Top 5 Poker Photo Tips

Zemanta Related Posts Thumbnail

Guest Post By Arthur Crowson

Zemanta Related Posts Thumbnail

Taking photos of people playing cards — while they try to remain absolutely emotionless in a controlled environment — sounds like a relatively easy photography gig. At PokerListings we’ve been photographing poker tournaments around the world for nearly 10 years now and we’ve taken hundreds of thousands of photos.  Some of our photos are great. Some are good. Many are bad. Very, very bad.

But we have picked up a few tricks along the way and thought we could offer some tips for anyone just getting into poker photography (or any type of low-light, indoor portrait photography).  Here are five of our top tips for producing quality photos from poker tournaments:

1. Lighting is Everything

Low-light performance is probably the single most important factor for poker photographers. Why? Most poker rooms just aren’t very well lit. You also can’t use a flash during a poker tournament so you can’t rely on fill-flash or strobes (although you can use them for winner shots after the tournament is finished). That means you’re going to have to crank the ISO up on your camera and use a lens with an aperture of f/2.8 or less.

5506-McLean-Karr-Busts-in-8th2

2. How to Set Your Camera for Poker Photos

  • ISO: There’s a good chance you’ll have to crank this for good shots in most poker rooms. Most modern SLRs can do over 1,000 ISO with no problems.
  • Aperture:  You want to set your aperture as wide as possible for two reasons. First, you want to let the most light in. Second, you want to get a nice background blur going to make it more dynamic. We’re talking f/2.8 or lower. The only exception here would be group shots or pictures of the entire room.
  • Shutter Speed: Unless you’re trying to capture cards in the air, you don’t have to worry about this one too much. Most players are quite still and you’ll be more concerned with maximum light.

CroppedImage180320-IMG989

3. How to Take Photos in a Poker Room

Let’s just assume you have media credentials because if you don’t you’re not getting past the rail and it’ll be hard to get close enough to the action to shoot it. Poker rooms are vastly different around the world. Some are well lit and offer interesting backgrounds. Others have horrible lighting and look like basements (mostly because they are basements). If the tournament has a “TV” table (a feature table being recorded to be shown later), by all means take advantage of it. You’re all but guaranteed some good shots thanks to professional-grade lighting and dramatic backgrounds.

IMG1163

4. Equipment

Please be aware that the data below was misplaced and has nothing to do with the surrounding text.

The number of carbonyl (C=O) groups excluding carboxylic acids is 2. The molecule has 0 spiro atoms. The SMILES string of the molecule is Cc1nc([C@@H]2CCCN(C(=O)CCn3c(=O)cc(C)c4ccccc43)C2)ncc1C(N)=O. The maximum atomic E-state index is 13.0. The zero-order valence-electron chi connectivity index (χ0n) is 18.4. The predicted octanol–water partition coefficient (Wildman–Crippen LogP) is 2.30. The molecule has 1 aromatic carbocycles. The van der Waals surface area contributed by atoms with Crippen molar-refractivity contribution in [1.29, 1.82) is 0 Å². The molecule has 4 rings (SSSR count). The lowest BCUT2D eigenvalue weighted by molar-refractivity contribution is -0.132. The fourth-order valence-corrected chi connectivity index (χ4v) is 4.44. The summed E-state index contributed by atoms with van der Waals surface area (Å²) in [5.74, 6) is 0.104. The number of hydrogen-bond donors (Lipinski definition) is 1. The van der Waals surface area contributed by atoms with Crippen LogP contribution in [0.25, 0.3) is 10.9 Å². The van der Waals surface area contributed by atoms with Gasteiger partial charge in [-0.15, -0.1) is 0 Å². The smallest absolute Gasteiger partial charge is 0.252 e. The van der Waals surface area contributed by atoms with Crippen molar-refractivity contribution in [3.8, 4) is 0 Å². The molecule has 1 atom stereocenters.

A decent camera is important for poker photography but you won’t have to go quite as high-end as you’d think. Instead of a really expensive body a better investment is probably a fast prime lens like the Canon 50mm f/1.8, also known as the “nifty fifty.” A lot of kit lenses won’t work well unless you’re taking shots of the entire room. You’re probably going to need an aperture value of f/2.8 or lower. A cheap body with an expensive lens will probably get you better results than an expensive body with a cheap lens.

5. Miscellaneous Suggestions

Finally here are some quick, miscellaneous tips for photographing poker:

  1. Never use a flash during the tournament.
  2. Seriously, don’t use a flash.
  3. In general don’t take pictures of people eating or in other unflattering situations.
  4. Be aware of your surroundings.
  5. Knocking over chips is a cardinal sin.
  6. Watch out for waiters.
  7. Try to limit your shutter noise when directly behind a player.
  8. Be warned: It can be challenging photographing players early in a tournament. Pros are simply more interested in their iPads or coffee at that point. Short-handed games such as 6-Max, 4-Max or Heads-Up are much easier to photograph because there’s more space.
  9. When possible shoot in towards the middle of the poker room. It’s tough to take good shots of players sitting right next to the wall.
  10. Lastly, here’s a cheap DSLR set-up that will get you started in poker photography:
  • Camera: Canon T5i (body only) Also known as EOS 700D in Europe
  • Price: $749
  • Lens: Canon EF 50mm f/1.8 II
  • Price: $121
  • Total Cost: $870

Winners and a Sexy Image Review!

Fashion shoot http://www.jamesbroomephotography.com

A couple weeks ago, I received a cool little camera bag for your point and shoot camera from the folks over at CaseLogic.  Since then, I’ve been everyone time to chime in for a chance to win this handy pack and the time has come to close the window for comments.  So…without further ado, the winner of the the camera bag is commenter #3 – aka Cynthia!

Congrats to Cynthia, as I’m sure this would make a great gift for your sons friend.  Please send me an email with your address information and I’ll make sure this gets shipped out to you!  I can be reached at: jason <at> canonblogger <dot> com.